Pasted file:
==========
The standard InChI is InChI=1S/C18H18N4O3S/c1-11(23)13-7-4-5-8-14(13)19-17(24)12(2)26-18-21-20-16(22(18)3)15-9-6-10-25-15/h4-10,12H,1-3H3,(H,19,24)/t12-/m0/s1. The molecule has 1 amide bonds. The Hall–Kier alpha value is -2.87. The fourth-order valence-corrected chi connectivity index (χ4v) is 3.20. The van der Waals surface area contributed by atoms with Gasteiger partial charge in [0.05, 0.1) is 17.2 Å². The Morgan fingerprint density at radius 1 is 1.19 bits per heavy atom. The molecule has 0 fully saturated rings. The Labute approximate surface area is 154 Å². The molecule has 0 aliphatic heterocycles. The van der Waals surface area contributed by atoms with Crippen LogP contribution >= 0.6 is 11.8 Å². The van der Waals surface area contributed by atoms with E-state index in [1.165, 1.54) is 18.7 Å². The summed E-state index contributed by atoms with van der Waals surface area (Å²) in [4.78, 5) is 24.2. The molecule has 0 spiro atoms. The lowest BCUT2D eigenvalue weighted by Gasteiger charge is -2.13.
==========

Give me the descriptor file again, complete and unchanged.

The standard InChI is InChI=1S/C18H18N4O3S/c1-11(23)13-7-4-5-8-14(13)19-17(24)12(2)26-18-21-20-16(22(18)3)15-9-6-10-25-15/h4-10,12H,1-3H3,(H,19,24)/t12-/m0/s1. The molecule has 1 amide bonds. The Hall–Kier alpha value is -2.87. The fourth-order valence-corrected chi connectivity index (χ4v) is 3.20. The van der Waals surface area contributed by atoms with Gasteiger partial charge in [0.05, 0.1) is 17.2 Å². The Morgan fingerprint density at radius 1 is 1.19 bits per heavy atom. The molecule has 0 fully saturated rings. The Labute approximate surface area is 154 Å². The molecule has 0 aliphatic heterocycles. The van der Waals surface area contributed by atoms with Crippen LogP contribution >= 0.6 is 11.8 Å². The van der Waals surface area contributed by atoms with E-state index in [1.165, 1.54) is 18.7 Å². The summed E-state index contributed by atoms with van der Waals surface area (Å²) in [4.78, 5) is 24.2. The molecule has 0 spiro atoms. The lowest BCUT2D eigenvalue weighted by Gasteiger charge is -2.13.